After a few minutes Buddy gives up and collapses with a sigh, resigning himself to the same tasteless kibble and unsatisfying salmon, chicken, beef and tuna wet food he’s been eating for weeks.
“I haven’t had a morsel of turkey since Oct. 6,” Buddy said mournfully. “If I don’t get turkey soon, I’m not sure I’ll make it.”
With demand outpacing supply, logistical gridlock in the shipping industry and the country suffering from inflation levels not seen in decades, Americans are finding it more difficult to find and afford the foods they need.
Turkey has been especially scarce, leaving families bereft of the bird with Thanksgiving approaching, but perhaps no one has suffered more than Buddy the Cat, who normally subsists almost entirely on turkey.
“Our forecasts show things are not going to improve even after Thanksgiving,” said James McCann, a supply chain analyst and economist at Boston University. “That’s bad news for American families and the larger economy, but it’s terrible news for Buddy the Cat.”
Buddy’s hopes were further dashed on Thursday when his human servant logged onto Chewy.com and found his favorite brands of wet turkey on back order.
Pet food manufacturers have been “working hard to make sure America’s pets are getting the nutrition they need,” said Jan Schroeder, communications director for the National Association of Yums.
“We realize this has been hard on cats, especially Buddy,” Schroeder said. “The situation is urgent, and Buddy needs his turkey. That’s why we’ve asked suppliers to expedite shipments of the good stuff, particularly to Buddy’s home state of New York.”
But suppliers may not realize how dire things really are. Back in New York, Buddy’s once-loud meow has become a scratchy mew as his body reacts to the lack of turkey.
“Can’t…survive…much longer,” Buddy said as he was forced to eat Blue Buffalo chicken treats and moist salmon Bursts. “Need…turkey. When will…this nightmare…be over?”
I’ve never been more grateful that I’ve weaned Buddy off of Temptations.
The treats, which are famously irresistible to cats thanks to some strange alchemy that definitely isn’t healthy for them, now come in Tasty Human flavor in a new promotion for Halloween. (They’re heavy on corn and other fillers, as usual, but the meat ingredients in Tasty Human flavor come from chicken, liver and beef. Apparently we taste like KFC and burgers.)
The commercial spots are clever and humorous.
“I read that if our cats were bigger, they’d try to eat us!” a man whispers as ominous music plays and his cute cat grooms himself in the background. “So this Halloween, I’m gonna keep him satisfied with these.”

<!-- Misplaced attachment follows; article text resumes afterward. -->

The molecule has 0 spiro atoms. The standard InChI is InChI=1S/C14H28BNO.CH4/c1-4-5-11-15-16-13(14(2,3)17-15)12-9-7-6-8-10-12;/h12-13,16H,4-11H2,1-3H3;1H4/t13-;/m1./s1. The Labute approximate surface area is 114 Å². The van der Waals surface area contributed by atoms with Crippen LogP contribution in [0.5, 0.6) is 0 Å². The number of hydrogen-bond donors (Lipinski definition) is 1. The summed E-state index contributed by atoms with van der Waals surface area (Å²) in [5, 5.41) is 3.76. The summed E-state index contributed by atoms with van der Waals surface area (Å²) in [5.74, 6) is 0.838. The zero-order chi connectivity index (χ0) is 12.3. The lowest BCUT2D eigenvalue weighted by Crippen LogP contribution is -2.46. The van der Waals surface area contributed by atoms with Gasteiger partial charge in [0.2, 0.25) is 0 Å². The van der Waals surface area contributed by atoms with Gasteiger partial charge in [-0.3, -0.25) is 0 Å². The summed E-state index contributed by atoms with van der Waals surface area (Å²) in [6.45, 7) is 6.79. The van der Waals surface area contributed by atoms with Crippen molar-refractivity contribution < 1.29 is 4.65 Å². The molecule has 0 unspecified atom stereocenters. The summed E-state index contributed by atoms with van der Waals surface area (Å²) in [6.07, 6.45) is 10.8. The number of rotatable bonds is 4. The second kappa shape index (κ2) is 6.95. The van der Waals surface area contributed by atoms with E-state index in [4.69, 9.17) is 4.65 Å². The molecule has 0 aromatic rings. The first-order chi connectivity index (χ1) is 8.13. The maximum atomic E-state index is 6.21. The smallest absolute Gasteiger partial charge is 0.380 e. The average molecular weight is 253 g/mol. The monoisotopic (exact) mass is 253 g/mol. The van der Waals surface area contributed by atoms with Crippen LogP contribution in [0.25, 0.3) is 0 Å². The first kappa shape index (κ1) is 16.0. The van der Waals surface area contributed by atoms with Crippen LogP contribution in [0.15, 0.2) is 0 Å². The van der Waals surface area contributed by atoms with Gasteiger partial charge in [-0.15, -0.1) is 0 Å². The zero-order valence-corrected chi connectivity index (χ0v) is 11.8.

The man tosses a nervous look over his shoulder at his cat as the music swells with a horror movie-style orchestral stab, then he shakes the bag.
I won’t be buying any.
The popular cat treats are made by Mars, the almost $40 billion pet food and candy multinational that has had its own significant controversies, particularly with the use of slave labor in sourcing particular ingredients. Many of its pet food brands, such as Whiskas, are loaded with cheap carbohydrates and use by-product meal as their primary protein sources.
But I stopped feeding the Budster Temptations before I knew any of that, and for an entirely different reason: The little guy turned into a full-fledged kitty crack addict when he ate them.
Like any cat, Bud loves his treats, but when I fed him Temptations he had a one-track mind: The first thing he’d do in the morning was follow me to the kitchen, sit in front of the treat cabinet and meow incessantly for his precious Temps. It got to the point where he was turning his nose up at wet food he’d always liked and pestering me for Temptations instead. He was going full-on Gollum from Lord of the Rings.
I weaned him off once, stupidly folded less than a year later when I bought a bag for him on impulse (we were out of treats and the grocery store did not have any other kind), and had to wean him off the kitty crack a second time when he returned to his cracktastic ways.
Nowadays the little dude gets natural treats with non by-product meat as the main ingredients, and he behaves like a normal cat: He still loves his snacks, but he doesn’t ignore his wet food and howl at me for kitty crack.
tl;dr: Serve the Temps at your own risk. 🙂
Feline humor, news and stories about the ongoing adventures of Buddy the Cat.